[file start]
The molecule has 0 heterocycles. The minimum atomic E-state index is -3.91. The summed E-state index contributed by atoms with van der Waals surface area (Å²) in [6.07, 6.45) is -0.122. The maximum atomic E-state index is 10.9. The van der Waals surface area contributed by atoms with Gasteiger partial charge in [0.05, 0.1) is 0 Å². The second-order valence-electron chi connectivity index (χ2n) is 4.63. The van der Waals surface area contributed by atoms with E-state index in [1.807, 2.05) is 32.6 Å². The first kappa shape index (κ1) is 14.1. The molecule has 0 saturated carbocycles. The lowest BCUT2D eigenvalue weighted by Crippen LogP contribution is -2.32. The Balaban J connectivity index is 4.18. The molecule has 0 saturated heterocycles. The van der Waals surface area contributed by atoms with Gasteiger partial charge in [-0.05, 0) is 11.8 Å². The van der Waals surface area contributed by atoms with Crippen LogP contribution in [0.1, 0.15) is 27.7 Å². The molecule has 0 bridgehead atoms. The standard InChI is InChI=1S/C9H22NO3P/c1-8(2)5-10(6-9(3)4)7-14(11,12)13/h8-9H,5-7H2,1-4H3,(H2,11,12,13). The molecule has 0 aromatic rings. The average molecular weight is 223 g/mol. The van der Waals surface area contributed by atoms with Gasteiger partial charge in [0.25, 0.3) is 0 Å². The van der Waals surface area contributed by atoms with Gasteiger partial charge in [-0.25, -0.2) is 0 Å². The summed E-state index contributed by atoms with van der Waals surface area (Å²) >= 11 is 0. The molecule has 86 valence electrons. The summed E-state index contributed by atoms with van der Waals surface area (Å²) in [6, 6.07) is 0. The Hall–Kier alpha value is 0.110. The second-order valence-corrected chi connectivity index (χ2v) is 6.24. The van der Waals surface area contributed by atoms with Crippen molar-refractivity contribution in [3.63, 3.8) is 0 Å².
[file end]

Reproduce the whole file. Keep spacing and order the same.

The molecule has 0 heterocycles. The minimum atomic E-state index is -3.91. The summed E-state index contributed by atoms with van der Waals surface area (Å²) in [6.07, 6.45) is -0.122. The maximum atomic E-state index is 10.9. The van der Waals surface area contributed by atoms with Gasteiger partial charge in [0.05, 0.1) is 0 Å². The second-order valence-electron chi connectivity index (χ2n) is 4.63. The van der Waals surface area contributed by atoms with E-state index in [1.807, 2.05) is 32.6 Å². The first kappa shape index (κ1) is 14.1. The molecule has 0 saturated carbocycles. The lowest BCUT2D eigenvalue weighted by Crippen LogP contribution is -2.32. The Balaban J connectivity index is 4.18. The molecule has 0 saturated heterocycles. The van der Waals surface area contributed by atoms with Gasteiger partial charge in [-0.05, 0) is 11.8 Å². The van der Waals surface area contributed by atoms with Crippen LogP contribution in [0.1, 0.15) is 27.7 Å². The molecule has 0 bridgehead atoms. The standard InChI is InChI=1S/C9H22NO3P/c1-8(2)5-10(6-9(3)4)7-14(11,12)13/h8-9H,5-7H2,1-4H3,(H2,11,12,13). The molecule has 0 aromatic rings. The average molecular weight is 223 g/mol. The van der Waals surface area contributed by atoms with Gasteiger partial charge in [0.25, 0.3) is 0 Å². The van der Waals surface area contributed by atoms with Gasteiger partial charge in [-0.25, -0.2) is 0 Å². The summed E-state index contributed by atoms with van der Waals surface area (Å²) >= 11 is 0. The molecule has 86 valence electrons. The summed E-state index contributed by atoms with van der Waals surface area (Å²) in [6, 6.07) is 0. The Hall–Kier alpha value is 0.110. The second-order valence-corrected chi connectivity index (χ2v) is 6.24. The van der Waals surface area contributed by atoms with Crippen molar-refractivity contribution in [3.63, 3.8) is 0 Å².